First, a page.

No question about it, we have a huge selection out there—zooms and primes, the camera brand lenses, third party offerings, and then the so-called “pro” quality and “consumer” quality lenses.
My goal here is not to discuss specific features and qualities of a particular lens but rather to look at a broader view of the strengths and limitations of certain types of lenses and how that affects our choices of what lens(es) to use. Discussion over who makes the better lenses is silly. They have all made some great lenses, fantastic lenses, and they have made some dogs.
Let’s take a look at the Professional vs. Consumer labels first. It is worth noting the difference is less about image quality than one might imagine—although there IS a difference. Take for example the Nikkor 18-55 and 17-55. Virtually identical zoom range, but the 18-55 is a variable aperture (f/3.5-5.6) and the lens mount is plastic. It is $196.00. The 17-55 is a constant f/2.8, it is metal, it is heavy. The price is right around $1400.00. Lens tests indicate the more expensive 17-55 does indeed give slightly better performance, but seven times better? Canon also has the 18-55 and 17-55 lenses with a similar price difference.
So what is worth seven times the price of the 18-55? The 17-55 is built like a tank. It is built to take daily abuse that would likely cause the less-expensive 18-55 to fail within a relatively short time. The constant f/2.8 is two stops faster than the 18-55 at maximum zoom. This can be REALLY significant for a studio photographer that wants to shoot at f/4, has the lights set for f/4 and does not want the lens to become an f/5.6 lens just because he or she wanted to tighten up the composition.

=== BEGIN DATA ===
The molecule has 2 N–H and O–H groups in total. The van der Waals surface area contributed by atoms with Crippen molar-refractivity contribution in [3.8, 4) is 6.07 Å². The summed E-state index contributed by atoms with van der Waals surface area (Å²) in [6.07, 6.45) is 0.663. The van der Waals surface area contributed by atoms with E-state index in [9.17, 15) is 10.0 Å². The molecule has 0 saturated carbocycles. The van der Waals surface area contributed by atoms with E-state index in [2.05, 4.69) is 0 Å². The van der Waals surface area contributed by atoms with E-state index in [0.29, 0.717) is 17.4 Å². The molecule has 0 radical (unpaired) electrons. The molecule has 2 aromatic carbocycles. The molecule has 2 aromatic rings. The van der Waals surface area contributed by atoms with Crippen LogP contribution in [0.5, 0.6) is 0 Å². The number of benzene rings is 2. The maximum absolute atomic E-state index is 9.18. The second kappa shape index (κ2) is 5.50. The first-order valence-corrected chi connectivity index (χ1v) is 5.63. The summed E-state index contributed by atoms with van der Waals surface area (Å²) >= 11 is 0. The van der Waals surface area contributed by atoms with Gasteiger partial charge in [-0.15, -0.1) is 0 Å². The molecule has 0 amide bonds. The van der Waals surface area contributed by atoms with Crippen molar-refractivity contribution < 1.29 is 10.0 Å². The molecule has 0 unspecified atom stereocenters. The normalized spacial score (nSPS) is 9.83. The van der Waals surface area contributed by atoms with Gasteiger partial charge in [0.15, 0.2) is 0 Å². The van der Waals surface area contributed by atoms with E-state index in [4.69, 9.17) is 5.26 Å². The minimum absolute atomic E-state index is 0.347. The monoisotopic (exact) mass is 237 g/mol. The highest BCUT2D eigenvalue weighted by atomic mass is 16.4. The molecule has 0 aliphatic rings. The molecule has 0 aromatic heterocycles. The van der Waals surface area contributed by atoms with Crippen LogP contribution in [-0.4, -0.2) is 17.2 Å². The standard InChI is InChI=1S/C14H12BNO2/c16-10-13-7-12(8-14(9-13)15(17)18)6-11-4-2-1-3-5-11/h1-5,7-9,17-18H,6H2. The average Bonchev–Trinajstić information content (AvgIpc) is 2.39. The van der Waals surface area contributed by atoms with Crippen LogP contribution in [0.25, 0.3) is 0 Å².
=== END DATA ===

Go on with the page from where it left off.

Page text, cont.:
Another difference is in the zoom range offered by the consumer lenses as opposed to the professional lenses. The consumer lenses regularly offer zooms in the 5x, or even 10 or 11X where the more expensive zooms are generally in the 2X and 3X range. The reason is that to maintain that constant aperture, maximum quality, and minimize distortion, going much beyond a three times zoom gets very difficult. On top of that, if we think the $1600.00 for a 24-70 f/2.8 is steep, imagine if that were to be a 24-120 AND keep the f/2.8. (That is why the 24-120 is an f4.)
On to the Prime vs. Zoom issue. There is no question that up until 15 years ago or so, the fixed focal length lenses (known as prime lenses) were significantly sharper than variable focal length lenses (zooms). As was mentioned in the previous paragraph, this was just a function of lens design as it was far easier to design all those sophisticated internal glass elements to be sharp at ONE focal length than on a lens that varied that focal length. Recently, the advances in computer-designed lenses have narrowed that quality gap by a huge margin. So much so, that several of the professional-grade zoom lenses are comparable in sharpness to their prime siblings. The 24-70 and 70-200 offerings from both Canon and Nikon come to mind.